Diversity, endemism and indigenous uses of wild edible plants of Shikari Devi Wildlife Sanctuary in Himachal Pradesh, North Western Himalaya, India.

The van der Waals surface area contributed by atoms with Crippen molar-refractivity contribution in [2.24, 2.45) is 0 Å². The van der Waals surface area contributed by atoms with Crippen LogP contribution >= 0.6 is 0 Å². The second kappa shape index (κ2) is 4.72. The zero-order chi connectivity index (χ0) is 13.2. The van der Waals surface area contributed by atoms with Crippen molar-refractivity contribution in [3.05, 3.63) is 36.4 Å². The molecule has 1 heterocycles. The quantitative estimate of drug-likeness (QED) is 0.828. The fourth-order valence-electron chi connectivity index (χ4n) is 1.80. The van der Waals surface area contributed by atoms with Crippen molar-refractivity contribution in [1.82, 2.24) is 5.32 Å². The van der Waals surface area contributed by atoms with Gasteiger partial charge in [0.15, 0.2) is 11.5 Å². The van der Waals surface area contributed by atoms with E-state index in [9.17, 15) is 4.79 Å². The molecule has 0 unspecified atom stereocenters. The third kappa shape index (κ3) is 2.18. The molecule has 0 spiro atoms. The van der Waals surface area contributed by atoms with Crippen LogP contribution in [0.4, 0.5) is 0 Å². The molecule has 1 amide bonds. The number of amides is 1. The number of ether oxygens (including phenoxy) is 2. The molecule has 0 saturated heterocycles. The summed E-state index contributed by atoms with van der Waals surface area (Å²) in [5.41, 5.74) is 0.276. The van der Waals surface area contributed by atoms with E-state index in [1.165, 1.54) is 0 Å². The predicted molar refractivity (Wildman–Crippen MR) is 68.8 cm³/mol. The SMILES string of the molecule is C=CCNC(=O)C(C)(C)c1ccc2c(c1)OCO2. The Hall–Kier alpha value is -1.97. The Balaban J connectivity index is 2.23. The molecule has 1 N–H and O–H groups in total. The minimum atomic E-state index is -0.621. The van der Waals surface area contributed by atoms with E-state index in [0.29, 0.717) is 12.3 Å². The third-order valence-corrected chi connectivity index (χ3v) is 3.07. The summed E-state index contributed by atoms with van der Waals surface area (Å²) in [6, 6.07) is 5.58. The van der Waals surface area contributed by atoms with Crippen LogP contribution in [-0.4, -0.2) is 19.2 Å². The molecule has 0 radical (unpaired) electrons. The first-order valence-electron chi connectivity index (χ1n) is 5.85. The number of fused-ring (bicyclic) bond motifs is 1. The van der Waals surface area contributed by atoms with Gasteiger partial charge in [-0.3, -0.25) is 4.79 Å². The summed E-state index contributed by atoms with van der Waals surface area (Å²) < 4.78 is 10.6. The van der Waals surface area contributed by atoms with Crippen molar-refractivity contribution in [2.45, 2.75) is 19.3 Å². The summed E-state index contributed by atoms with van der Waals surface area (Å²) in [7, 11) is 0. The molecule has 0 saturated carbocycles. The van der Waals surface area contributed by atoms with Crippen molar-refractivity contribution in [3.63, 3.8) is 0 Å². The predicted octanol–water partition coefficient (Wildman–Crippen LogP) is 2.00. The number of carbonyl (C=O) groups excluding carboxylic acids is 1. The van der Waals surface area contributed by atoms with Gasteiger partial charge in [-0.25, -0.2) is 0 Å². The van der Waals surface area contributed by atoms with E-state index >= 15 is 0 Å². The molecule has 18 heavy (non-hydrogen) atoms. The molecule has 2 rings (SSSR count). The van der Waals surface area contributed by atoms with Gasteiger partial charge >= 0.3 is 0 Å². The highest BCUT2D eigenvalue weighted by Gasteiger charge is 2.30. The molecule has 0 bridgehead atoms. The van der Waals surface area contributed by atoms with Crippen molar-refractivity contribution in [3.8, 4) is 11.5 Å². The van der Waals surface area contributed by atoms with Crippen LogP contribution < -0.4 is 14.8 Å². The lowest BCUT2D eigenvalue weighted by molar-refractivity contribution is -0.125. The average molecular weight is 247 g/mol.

The rural communities living in the mountainous region of the Himalaya are largely dependent upon the forest resources for their day to day needs. Among these, wild edibles plants form the important component of food items of the inhabitants. In view of this an attempt has been made to assess the diversity, distribution pattern, nativity and endemism of wild edible plants of Shikari Devi Wildlife Sanctuary in Mandi district of Himachal Pradesh, North Western Himalaya. Total 71 wild edible plants belonging to 38 families and 55 genera were recorded based on extensive and intensive surveys and interviews of the local knowledgeable people. Different parts of the plants were utilized, of which fruit (35), followed by leaves (16), seeds (12) and roots (08) were used the maximum. 39 species natives, 30 spp. non-natives and 20 near endemics were recorded between 1800-2800 m. Besides, information on the other uses of the wild edible plants was also collected. The study on the quantitative assessment of wild edible plants is necessary to identify the potential values, develop propogation protocols, and investigations of neutraceuticals and establish them in ex-situ and in-situ conditions, which would help in raising the economy of the natives living in the Himalaya.